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Provincial and Local Governments in China: Fiscal Institutions and Government Behavior

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  • Roger H. Gordon
  • Wei Li

Abstract

What are the incentives faced by local officials in China? Without democratic institutions, there is no mechanism for local residents to exercise “voice”. Given the hukou registration system, local residents have little opportunity to threaten “exit” if they are unhappy with local taxes and spending. This paper explores an alternative source of incentives, starting from the premise that local officials aim to maximize the jurisdiction’s fiscal residual (profits), equal to local tax revenue minus expenditures on public services. In a Tiebout setting with mobile households, this objective should lead to efficient provision. What happens, though, if firms and economic activity but not people are mobile? The paper examines the incentives faced by local Chinese officials in this context, and argues that the forecasted behavior helps to explain both the successes and the problems arising from local government activity in China.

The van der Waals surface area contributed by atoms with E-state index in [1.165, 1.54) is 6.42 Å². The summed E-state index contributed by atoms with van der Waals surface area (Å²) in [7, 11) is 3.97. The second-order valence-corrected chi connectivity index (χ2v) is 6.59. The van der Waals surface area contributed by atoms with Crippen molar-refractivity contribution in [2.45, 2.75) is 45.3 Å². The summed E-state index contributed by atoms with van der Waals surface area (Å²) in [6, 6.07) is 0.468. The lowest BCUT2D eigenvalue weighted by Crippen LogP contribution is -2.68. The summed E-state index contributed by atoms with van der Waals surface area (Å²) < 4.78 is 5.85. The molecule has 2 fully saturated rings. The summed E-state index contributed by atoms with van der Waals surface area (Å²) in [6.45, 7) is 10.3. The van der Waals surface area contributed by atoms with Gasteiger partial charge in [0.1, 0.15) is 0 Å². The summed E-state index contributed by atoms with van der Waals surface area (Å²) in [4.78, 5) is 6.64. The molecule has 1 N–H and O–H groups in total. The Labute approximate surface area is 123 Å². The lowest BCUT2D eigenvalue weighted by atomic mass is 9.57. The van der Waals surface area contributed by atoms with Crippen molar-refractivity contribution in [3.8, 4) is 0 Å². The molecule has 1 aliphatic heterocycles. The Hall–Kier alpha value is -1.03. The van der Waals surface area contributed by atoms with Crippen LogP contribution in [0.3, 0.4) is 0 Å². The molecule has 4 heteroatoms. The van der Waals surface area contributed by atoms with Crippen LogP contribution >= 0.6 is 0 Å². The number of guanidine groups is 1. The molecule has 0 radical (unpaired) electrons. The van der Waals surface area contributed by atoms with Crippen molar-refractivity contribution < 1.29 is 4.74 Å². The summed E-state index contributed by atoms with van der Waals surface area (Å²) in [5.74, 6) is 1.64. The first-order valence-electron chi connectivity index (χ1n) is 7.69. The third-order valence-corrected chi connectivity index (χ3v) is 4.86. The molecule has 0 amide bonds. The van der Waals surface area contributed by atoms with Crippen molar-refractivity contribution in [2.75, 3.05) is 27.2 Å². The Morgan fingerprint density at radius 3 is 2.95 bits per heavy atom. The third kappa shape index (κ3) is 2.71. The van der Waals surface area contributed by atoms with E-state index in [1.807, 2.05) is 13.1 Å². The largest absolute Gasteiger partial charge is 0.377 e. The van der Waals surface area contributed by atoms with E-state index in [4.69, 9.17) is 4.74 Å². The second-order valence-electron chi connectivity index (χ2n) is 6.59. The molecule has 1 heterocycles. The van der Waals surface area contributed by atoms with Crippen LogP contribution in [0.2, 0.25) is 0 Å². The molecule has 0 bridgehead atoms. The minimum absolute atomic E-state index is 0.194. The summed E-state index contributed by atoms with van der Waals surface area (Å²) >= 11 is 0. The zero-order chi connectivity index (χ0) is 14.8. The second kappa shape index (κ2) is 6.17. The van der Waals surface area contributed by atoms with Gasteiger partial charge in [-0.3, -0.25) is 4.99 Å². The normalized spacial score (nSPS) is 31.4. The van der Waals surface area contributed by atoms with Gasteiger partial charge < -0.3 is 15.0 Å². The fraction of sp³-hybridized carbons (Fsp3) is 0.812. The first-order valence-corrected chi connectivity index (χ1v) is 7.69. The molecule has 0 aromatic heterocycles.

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Bibliographic Info

Paper provided by National Bureau of Economic Research, Inc in its series NBER Working Papers with number 16694.

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Date of creation: Jan 2011
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Publication status: published as Provincial and Local Governments in China: Fiscal Institutions and Government Behavior , Roger H. Gordon, Wei Li. in Capitalizing China , Fan and Morck. 2013
Handle: RePEc:nbr:nberwo:16694

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Cited by:
  1. Chang, Zheng, 2014. "Financing new metros—The Beijing metro financing sustainability study," Transport Policy, Elsevier, vol. 32(C), pages 148-155.
  2. Firth, Michael & Gong, Stephen X. & Shan, Liwei, 2013. "Cost of government and firm value," Journal of Corporate Finance, Elsevier, vol. 21(C), pages 136-152.

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